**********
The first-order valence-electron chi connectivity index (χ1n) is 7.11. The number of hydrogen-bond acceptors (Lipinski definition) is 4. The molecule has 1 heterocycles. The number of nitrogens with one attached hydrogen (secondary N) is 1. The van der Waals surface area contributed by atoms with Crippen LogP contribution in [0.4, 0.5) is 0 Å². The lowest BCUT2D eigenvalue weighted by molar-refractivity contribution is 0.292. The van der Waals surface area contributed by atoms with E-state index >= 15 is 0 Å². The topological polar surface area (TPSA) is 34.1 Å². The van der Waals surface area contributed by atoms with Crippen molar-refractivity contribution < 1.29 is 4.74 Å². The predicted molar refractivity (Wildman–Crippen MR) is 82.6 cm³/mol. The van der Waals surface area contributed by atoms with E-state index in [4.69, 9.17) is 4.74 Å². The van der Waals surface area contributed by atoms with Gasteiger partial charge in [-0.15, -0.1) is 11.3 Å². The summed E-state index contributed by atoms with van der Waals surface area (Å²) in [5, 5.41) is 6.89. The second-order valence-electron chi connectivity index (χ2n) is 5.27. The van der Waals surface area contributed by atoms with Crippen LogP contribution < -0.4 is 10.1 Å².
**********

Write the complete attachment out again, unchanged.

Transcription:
The first-order valence-electron chi connectivity index (χ1n) is 7.11. The number of hydrogen-bond acceptors (Lipinski definition) is 4. The molecule has 1 heterocycles. The number of nitrogens with one attached hydrogen (secondary N) is 1. The van der Waals surface area contributed by atoms with Crippen LogP contribution in [0.4, 0.5) is 0 Å². The lowest BCUT2D eigenvalue weighted by molar-refractivity contribution is 0.292. The van der Waals surface area contributed by atoms with E-state index >= 15 is 0 Å². The topological polar surface area (TPSA) is 34.1 Å². The van der Waals surface area contributed by atoms with Crippen molar-refractivity contribution < 1.29 is 4.74 Å². The predicted molar refractivity (Wildman–Crippen MR) is 82.6 cm³/mol. The van der Waals surface area contributed by atoms with E-state index in [4.69, 9.17) is 4.74 Å². The van der Waals surface area contributed by atoms with Gasteiger partial charge in [-0.15, -0.1) is 11.3 Å². The summed E-state index contributed by atoms with van der Waals surface area (Å²) in [5, 5.41) is 6.89. The second-order valence-electron chi connectivity index (χ2n) is 5.27. The van der Waals surface area contributed by atoms with Crippen LogP contribution < -0.4 is 10.1 Å².